if (src.indexOf(".") > 0) {
      src = src.substring(0, src.indexOf("."));

     bundle = ResourceBundle.getBundle(src);
    } else {
     throw new IllegalArgumentException(
       "src attribute not found.");

    if (StringUtils.isNotEmpty(test)) {
     Map<String, String> map = this.getExpressionMap(test);
     String left = this.bundle.getString(map.get("left"));
     String right = map.get("right");

     if (left != null && right != null && left.equals(right)) {
      Element beanElement = DomUtils
        .getChildElementByTagName(element, "bean");
      return parseRegisterBean(beanElement, parserContext);
    } else {
     throw new IllegalArgumentException(
       "test attribute not found.");
  } catch (Exception e) {

  return null;

 private Map<String, String> getExpressionMap(String value) {
  Map<String, String> map = new HashMap<String, String>();

  if (StringUtils.isEmpty(value)) {
   return null;

  String entire = value.substring(PREFIX.length(),
    value.length() - SUFFIX.length());

  String left = entire.substring(0, entire.indexOf("=="));

  String right = entire.substring(entire.indexOf('\'') + 1,

  map.put("left", left);
  map.put("right", right);

  return map;

 private BeanDefinition parseRegisterBean(Element element,
   ParserContext parserContext) {
  BeanDefinitionParserDelegate delegate = parserContext.getDelegate();
  BeanDefinitionHolder holder = delegate

  return holder.getBeanDefinition();
The file contains the Spring.ENV property that will be used to test the condition defined in the tag, test attribute. This file is found at the root of the src/main/resources Maven layout.

Below is a test class, SpringInitMotivator, that I used to exercise this solution,  Also seen below is the main.xml used to configure Spring in my application.  The SpringInitMotivator uses a helper class, SpringBeanFactory, to get at beans.  For this demo, I use the IBeans interface, implemented by the DevBean and ProdBean classes.  I load the beans via the name attribute and not the id, as multiple beans can not have the same ID, and I wanted to use a common name for both bean load conditions.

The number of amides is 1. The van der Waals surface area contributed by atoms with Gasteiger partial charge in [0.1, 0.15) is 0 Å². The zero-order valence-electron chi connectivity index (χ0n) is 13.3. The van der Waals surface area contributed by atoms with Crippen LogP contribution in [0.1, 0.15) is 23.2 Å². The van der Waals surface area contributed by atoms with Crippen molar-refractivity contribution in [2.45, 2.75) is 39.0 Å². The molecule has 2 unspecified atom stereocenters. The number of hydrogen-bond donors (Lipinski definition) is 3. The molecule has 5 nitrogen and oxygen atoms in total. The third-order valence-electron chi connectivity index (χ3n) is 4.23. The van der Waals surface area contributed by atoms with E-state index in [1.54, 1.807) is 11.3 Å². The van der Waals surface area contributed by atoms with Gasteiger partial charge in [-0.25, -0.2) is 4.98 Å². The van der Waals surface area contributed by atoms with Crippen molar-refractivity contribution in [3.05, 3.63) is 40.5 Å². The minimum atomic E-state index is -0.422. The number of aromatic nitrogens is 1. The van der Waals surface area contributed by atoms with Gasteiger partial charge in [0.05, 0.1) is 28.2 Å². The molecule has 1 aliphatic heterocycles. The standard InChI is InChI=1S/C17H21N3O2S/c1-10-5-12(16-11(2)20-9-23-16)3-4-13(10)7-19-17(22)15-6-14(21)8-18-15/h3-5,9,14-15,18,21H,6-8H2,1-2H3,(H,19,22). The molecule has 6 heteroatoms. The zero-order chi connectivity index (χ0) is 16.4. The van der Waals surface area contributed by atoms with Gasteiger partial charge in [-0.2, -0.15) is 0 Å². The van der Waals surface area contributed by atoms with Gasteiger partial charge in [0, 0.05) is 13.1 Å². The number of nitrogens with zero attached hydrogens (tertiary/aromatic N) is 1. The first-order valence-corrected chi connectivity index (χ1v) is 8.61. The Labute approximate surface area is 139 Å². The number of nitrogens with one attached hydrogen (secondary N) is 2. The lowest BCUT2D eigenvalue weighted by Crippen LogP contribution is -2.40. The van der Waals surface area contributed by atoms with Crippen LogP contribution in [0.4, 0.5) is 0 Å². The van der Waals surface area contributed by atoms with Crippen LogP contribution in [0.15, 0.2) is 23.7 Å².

package com.icfi.spring;

import org.slf4j.Logger;
import org.slf4j.LoggerFactory;
import org.springframework.context.ApplicationContext;

import com.icfi.spring.init.beans.IBeans;

public class SpringInitMotivator {
 private static Logger log = LoggerFactory

 public static void main(String[] args) {
  ApplicationContext ctx = new GenericXmlApplicationContext(
    "context/main.xml"); // Spring 3.0

  IBeans ibean = (IBeans) SpringBeanFactory.getBean("ibean");;

<?xml version="1.0" encoding="UTF-8"?>
<beans xmlns=""
 xmlns:aop="" xmlns:xsi=""
 xmlns:oxm="" xmlns:lang=""
 <import resource="beans.xml" />
 <import resource="beans2.xml" />
 <profile:if test="${Spring.ENV=='DEV'}" src="">
  <!-- <import resource="development-beans.xml" /> -->
  <bean id="devBean" class="com.icfi.spring.init.beans.DevBean" name="ibean">
   <property name="valueOne" value="This is DEV." />

 <profile:if test="${Spring.ENV=='PROD'}" src="config">
  <!-- <import resource="development-beans.xml" /> -->
  <bean id="prodBean" class="com.icfi.spring.init.beans.ProdBean" name="ibean">
   <property name="valueOne" value="This is PROD." />